Academic Mobility Promotion Programme

Reports and working papers focus on current economic issues in EDB member states in the light of both regional and global economic developments.


15 January 2024
The EDB’s working paper “Academic Mobility Promotion Programme” contains a comprehensive analysis of problems and specific practical solutions to ensure the sustainable growth of interuniversity relations and educational exchanges across the Eurasian region (the EAEU and CIS countries).

The strengthening of mutual educational ties among Eurasian countries, ranging from exchange of school and university students, post-graduates, and professors, to alignment of curricula and mutual recognition of diplomas, is an essential sustainable development and regional cooperation tool. In this regard, the working paper proposes the launch of a large Eurasian academic mobility programme and provides a detailed description of the conditions, including an assessment of the costs and opportunities of involving tens and hundreds of thousands of students, scientists and teachers in interuniversity exchange events within the Eurasian region.

Academic mobility in the Eurasian Economic Union (EAEU) member states is currently showing a weakly negative trend. For example, while in 2017–2018 the number of EAEU university students who had arrived from other member states was 96,900, in 2021–2022 it dropped to 91,100. On the other hand, the inflow of students from other CIS countries and the rest of the world states to EAEU universities gradually increased, illustrating the excellent prospects for expanding research and academic exchanges and projects to include countries beyond the EAEU perimeter (see Figure A).

Figure A. Number of Students of EAEU-Based Universities Arriving from Other Countries, 2017–2022 (as at the beginning of the academic year; thousands of people) 

Figure A_eng.jpgSource: EEC, authors’ calculations.

To fully realise the academic mobility potential of the Eurasian region, it is proposed to launch a large-scale Eurasian interstate academic mobility programme, targeted on annual enrolment figures amounting to dozens of thousands of students, post-graduates, and professors. It can be structured as a system of grants that will fully or partially cover education costs (for 1–2 semesters) in the participating country.

Funds should be disbursed through multiple channels, with education costs allocated among the family (for travel), the university, and the state (for study and living) in varying proportions subject to family income and mobility vector — the remoteness of, and cost of living in, the host country. This approach will significantly reduce budget expenditures. Budget expenditures per 1,000 students are estimated at about USD 3.9 million (RUB 360 million or KZT 1.8 billion), the calculation model is given in the working paper.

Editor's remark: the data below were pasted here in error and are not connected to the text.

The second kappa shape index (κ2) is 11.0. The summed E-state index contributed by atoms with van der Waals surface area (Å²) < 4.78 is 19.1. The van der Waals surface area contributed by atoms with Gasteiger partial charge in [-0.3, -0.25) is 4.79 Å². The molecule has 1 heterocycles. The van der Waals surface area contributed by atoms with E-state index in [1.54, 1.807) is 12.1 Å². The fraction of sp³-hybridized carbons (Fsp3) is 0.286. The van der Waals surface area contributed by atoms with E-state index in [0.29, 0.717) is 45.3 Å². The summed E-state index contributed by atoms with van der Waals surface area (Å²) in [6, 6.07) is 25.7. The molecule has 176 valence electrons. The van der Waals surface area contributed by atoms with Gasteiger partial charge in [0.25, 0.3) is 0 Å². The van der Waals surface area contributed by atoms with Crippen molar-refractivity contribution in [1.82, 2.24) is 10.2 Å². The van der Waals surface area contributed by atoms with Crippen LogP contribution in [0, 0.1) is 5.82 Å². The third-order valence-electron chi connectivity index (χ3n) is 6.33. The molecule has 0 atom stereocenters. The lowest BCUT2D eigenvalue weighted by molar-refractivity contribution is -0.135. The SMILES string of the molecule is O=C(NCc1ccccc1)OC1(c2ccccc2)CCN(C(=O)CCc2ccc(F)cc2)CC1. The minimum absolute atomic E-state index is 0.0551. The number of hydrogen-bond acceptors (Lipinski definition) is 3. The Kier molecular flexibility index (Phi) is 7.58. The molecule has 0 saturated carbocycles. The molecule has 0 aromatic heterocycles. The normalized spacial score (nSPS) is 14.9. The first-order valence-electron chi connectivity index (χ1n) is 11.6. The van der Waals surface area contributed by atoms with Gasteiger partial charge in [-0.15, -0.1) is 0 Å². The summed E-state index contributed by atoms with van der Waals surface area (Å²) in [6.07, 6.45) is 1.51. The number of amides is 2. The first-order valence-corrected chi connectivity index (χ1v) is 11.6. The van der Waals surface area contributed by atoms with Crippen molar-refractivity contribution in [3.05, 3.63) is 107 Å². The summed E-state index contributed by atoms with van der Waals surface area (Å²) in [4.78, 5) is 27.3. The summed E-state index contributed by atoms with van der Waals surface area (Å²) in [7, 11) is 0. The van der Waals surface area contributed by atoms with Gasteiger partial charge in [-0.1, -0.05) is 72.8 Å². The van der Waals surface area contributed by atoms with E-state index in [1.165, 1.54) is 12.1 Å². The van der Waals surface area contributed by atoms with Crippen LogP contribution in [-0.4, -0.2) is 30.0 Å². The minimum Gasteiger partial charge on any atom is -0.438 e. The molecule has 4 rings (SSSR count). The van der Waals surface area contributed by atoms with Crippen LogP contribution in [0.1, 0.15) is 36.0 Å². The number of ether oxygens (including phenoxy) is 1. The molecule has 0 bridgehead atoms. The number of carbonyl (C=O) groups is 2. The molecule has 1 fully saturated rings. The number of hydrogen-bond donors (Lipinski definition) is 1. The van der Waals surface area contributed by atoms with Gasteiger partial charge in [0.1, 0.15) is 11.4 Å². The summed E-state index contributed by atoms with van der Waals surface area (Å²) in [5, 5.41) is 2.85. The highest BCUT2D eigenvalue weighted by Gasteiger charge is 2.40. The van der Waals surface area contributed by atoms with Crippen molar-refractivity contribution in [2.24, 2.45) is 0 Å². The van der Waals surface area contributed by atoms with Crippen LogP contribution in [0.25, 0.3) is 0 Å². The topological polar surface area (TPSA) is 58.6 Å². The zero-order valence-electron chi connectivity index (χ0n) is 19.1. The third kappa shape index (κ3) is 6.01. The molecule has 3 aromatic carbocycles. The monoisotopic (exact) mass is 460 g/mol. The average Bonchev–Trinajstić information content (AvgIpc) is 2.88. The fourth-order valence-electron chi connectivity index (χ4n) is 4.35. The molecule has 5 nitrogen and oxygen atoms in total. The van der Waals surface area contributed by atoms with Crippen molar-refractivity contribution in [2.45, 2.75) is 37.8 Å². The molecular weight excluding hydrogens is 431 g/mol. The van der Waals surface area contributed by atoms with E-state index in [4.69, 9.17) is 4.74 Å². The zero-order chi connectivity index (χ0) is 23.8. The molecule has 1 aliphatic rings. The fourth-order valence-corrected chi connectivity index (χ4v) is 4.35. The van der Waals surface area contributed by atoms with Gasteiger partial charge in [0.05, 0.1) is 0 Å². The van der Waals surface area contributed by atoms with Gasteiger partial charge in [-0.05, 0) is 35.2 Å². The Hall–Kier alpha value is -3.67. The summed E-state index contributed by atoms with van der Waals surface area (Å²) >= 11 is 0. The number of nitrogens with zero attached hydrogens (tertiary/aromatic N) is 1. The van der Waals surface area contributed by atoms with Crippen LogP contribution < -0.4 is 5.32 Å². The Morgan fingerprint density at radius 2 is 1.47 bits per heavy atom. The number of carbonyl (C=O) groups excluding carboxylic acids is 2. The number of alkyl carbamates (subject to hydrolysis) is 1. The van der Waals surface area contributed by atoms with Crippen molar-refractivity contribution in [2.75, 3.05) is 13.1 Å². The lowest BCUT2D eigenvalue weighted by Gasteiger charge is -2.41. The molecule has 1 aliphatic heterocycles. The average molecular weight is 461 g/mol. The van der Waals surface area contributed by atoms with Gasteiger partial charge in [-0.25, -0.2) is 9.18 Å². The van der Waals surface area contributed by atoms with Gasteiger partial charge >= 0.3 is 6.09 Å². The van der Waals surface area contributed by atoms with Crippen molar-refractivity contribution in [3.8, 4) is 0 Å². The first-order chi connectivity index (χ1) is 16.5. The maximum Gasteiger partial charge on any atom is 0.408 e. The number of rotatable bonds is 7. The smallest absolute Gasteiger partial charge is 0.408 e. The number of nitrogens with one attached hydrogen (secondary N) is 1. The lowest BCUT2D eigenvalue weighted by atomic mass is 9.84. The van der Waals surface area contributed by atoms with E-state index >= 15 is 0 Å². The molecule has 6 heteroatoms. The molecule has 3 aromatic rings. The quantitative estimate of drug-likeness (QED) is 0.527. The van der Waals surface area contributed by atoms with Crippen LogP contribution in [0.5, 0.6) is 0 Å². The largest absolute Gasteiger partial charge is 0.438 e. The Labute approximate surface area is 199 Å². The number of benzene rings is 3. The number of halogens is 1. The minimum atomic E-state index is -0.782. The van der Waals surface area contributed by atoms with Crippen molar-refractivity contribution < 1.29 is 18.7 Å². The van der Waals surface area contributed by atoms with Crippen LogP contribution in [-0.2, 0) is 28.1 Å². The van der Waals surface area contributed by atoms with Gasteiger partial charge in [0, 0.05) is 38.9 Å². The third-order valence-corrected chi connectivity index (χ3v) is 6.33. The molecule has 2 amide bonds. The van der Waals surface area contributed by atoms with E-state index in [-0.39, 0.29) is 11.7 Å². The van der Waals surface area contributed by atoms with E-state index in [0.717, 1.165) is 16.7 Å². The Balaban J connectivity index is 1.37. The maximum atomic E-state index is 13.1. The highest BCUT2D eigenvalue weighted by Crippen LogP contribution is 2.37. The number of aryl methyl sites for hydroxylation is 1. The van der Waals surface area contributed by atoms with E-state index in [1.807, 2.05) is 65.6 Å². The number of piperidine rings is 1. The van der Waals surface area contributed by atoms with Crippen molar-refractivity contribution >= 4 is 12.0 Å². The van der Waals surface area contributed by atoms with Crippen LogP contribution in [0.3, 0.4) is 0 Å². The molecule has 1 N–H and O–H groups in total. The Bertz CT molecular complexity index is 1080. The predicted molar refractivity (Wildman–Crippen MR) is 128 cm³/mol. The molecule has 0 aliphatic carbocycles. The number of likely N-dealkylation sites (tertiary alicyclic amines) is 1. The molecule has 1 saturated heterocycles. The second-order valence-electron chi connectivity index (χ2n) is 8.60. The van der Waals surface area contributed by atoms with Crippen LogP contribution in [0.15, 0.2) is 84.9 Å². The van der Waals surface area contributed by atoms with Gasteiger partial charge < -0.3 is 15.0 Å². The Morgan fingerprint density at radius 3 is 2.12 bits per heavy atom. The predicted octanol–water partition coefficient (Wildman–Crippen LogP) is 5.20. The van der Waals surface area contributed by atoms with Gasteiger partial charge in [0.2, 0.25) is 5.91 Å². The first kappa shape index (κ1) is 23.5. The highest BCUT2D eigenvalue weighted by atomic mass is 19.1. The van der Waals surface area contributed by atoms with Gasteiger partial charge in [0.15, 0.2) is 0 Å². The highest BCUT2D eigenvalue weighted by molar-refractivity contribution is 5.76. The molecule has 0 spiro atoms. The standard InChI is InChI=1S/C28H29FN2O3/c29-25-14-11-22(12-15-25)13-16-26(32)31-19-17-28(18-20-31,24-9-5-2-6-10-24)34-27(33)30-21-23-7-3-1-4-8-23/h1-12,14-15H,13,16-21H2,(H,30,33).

The priority of the Eurasian academic mobility programme could be training of qualified engineering personnel for cutting-edge industries, primarily to support construction, effective operation and security of cross-border infrastructure facilities, especially in the sectors that have uniform standards (railway transport, electricity networks, oil and gas sector, mechanical engineering).

Another potentially important priority is to train teachers of the Russian language as the official language, or one of the official languages, of a number of international organisations. The Russian language is the basis for multicultural communication and co-operation in the Eurasian region, and its use is hampered by a critical shortage of skilled personnel.

The programme should be structured as a consortium of the leading member-state universities, receiving support from the business community and making use of innovative academic and corporate infrastructure facilities. Private and state-owned companies willing to support the programme could be granted special privileges. An option whereby participants could concurrently engage in theoretical studies and on-the-job training could boost the programme’s efficiency and provide a strong link to “down-to-earth” economic tasks.

The optimal legal and regulatory basis for the academic exchange programme could be provided by a separate intergovernmental agreement going beyond the EAEU framework, as co-operation in the sphere of education is not subject to supranational regulation in the Eurasian Economic Union. If there is mutual interest, new countries could subsequently accede to the agreement.

For the success of the proposed programme, it seems extremely important for the partner universities to execute an agreement that will guarantee recognition of the points (credits) earned by students during their studies abroad. This could give an additional impetus to alignment of curricula and mutual recognition of diplomas in the participating countries.

Finally, a large-scale Eurasian academic mobility programme will contribute to establishment of educational exchanges between countries that have concluded free trade and other agreements and memoranda with the EAEU. It could serve as an important structural element for stimulating trade and economic ties, other areas of scientific, technical and humanitarian cooperation, as well as cooperation in the fields of education and science.

Back to the list